EC expert advice calls for reduced regulation

Fewer telecom markets should be regulated at EU level, and there is no need for renewed EU-level regulation of broadcasting, according to an expert advice report presented to the European Commission. However, it notes that the the particularities of broadcasting market means that it cannot be considered to be “effectively competitive”.

The study, which recommends that fewer markets should be included on the Commission’s list than under current EU rules, and that no new markets should be added to the list, will feed into the EC’s review of the 2007 Recommendation that defines the wholesale and retail telecoms markets which are likely to require regulation of a dominant operator by national regulatory authorities.

The report is principally concerned with the various telecom markets, and it recommends that the wholesale market for call origination on the fixed public telephone network should be removed from the list of regulated markets, while fixed and mobile termination markets should be kept on the list.

The report also recommended that the local loop unbundling market should be refined and clarified while two separate wholesale markets for bitstream access, currently treated as one, should be defined to better respond to the different needs observed at the retail level of mass and business market.

The report also suggests that it should be up to individual national regulators to consider whether the wholesale business bitstream market should form a single market with the terminating segments of leased lines.

In its analysis of the local loop unbundling and wholesale bitsream access markets, the report discounted local access via cable networks because “It is uncertain whether cable operators are technologically able to offer a local access service”, because “there remain doubts whether local access-seekers regard the service as a substitute because it cannot offer national ubiquity” and because cable on average only accounts for 15% of the market across the EU.

With regard to wholesale central access, the report said that cable was capable of offering a service, but there was a question market over whether cable operators were willing and able to offer such services and whether they presented credible alternatives to potential central access seekers.

Regarding the broadcasting market, the report said that where while ex-ante regulation remains justified in some member states – notably where a large number of end users rely on the terrestrial platform and there is a need to “restrict the transmission prices payable by public service broadcasters to levels consistent with a competitive market”, the EC’s decision to remove broadcasting from its list of regulated markets in 2007 stands and there is “no need for re-insertion”. For cable networks, it said that must carry rules were usually appropriate to deal with the need for broadcasters to access platforms.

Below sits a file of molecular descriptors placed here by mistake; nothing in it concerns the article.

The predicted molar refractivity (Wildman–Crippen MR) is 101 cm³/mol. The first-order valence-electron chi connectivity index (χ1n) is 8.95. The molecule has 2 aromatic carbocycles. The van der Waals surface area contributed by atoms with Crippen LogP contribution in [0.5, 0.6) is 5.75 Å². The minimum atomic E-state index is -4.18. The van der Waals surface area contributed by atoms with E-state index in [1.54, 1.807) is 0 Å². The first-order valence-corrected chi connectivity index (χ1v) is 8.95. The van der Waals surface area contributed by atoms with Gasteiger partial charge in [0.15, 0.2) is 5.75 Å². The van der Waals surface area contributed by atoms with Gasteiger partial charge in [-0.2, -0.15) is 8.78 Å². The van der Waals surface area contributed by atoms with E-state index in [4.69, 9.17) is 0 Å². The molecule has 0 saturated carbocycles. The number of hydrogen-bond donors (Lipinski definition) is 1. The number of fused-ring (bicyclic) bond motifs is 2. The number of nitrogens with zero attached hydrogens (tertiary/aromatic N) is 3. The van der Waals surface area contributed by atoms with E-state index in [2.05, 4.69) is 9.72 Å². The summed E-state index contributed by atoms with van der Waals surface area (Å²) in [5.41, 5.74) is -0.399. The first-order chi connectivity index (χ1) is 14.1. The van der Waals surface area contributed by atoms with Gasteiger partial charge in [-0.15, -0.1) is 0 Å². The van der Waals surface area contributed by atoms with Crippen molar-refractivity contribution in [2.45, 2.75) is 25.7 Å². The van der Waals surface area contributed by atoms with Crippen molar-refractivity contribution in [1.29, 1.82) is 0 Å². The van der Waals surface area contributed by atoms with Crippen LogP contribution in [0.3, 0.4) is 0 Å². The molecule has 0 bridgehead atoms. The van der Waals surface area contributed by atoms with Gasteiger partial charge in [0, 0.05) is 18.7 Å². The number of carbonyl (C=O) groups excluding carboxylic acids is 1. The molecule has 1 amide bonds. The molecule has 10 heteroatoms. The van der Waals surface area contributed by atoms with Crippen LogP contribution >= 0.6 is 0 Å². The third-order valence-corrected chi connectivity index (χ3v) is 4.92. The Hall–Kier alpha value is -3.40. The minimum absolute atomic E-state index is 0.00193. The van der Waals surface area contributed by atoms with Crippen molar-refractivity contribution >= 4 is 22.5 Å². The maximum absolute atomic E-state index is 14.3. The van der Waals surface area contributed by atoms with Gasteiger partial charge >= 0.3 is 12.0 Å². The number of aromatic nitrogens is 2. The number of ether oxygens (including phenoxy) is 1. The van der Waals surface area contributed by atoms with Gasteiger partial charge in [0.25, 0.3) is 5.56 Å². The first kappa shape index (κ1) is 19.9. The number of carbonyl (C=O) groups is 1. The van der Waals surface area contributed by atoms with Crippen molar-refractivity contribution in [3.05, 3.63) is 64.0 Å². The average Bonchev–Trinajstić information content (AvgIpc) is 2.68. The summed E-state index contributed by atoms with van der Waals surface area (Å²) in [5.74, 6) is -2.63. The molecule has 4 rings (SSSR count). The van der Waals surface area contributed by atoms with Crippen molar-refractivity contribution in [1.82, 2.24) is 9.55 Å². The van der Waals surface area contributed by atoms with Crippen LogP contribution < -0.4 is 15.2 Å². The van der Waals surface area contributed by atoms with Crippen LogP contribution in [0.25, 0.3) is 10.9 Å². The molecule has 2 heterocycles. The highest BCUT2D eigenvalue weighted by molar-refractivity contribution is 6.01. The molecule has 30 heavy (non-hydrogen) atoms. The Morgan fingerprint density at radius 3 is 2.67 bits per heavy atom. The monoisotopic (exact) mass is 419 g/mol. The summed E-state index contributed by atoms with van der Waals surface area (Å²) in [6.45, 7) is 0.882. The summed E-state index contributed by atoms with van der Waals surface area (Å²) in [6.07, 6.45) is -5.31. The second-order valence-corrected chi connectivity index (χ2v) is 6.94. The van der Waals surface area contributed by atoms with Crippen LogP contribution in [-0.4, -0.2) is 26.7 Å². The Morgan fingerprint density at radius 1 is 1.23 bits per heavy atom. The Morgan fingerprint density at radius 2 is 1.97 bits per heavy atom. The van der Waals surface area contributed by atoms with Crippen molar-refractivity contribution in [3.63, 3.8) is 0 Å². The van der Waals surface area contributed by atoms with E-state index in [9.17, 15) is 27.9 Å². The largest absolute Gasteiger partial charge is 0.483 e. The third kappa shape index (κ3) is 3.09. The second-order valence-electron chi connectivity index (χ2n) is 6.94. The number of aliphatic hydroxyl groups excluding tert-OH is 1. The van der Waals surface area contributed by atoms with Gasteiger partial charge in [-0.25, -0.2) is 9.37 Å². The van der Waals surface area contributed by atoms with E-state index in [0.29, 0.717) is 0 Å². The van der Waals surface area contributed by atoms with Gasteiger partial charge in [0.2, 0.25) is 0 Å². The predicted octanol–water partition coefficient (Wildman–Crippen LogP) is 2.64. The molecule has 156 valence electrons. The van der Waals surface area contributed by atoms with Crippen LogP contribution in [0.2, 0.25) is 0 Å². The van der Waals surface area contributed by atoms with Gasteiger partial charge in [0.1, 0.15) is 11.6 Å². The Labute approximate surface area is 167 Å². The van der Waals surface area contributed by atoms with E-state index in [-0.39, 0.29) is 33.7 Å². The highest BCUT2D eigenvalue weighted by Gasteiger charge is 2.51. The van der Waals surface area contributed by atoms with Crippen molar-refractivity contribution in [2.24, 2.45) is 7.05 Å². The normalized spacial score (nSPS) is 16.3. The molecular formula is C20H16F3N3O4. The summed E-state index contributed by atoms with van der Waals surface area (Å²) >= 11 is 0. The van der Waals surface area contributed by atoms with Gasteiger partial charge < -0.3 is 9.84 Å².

However, the report highlighted a number of reservations about broadcasting, which unlike other EC-deregulated markets remains regulated at national level by 14 member states.

The report said that pay TV and free-to-air broadcasting could be considered as two separate markets, with little or no substitution between them, a fact that “has not been included in the current version of the Recommendation”.

According to the report’s authors, 12 EU member states consider the terrestrial platform to be a “separate market” to other platforms as it is ubiquitous and seen as a free-to-view service. Access remains regulated in most states, which do not believe that infrastructure competition between transmission platforms is effective.

Barriers to entry remain high due to lack of competition in the transmission infrastructure market, and the report concluded that although broadcasting had been removed from the list of regulated markets, “it seems difficult to conclude that the [broadcasting market] is in general effectively competitive across the EU”.

It concluded that “the [broadcasting market] does not seem to be effectively competitive across the EU, and the special feature of this market has not yet been fully grasped by the Recommendation.”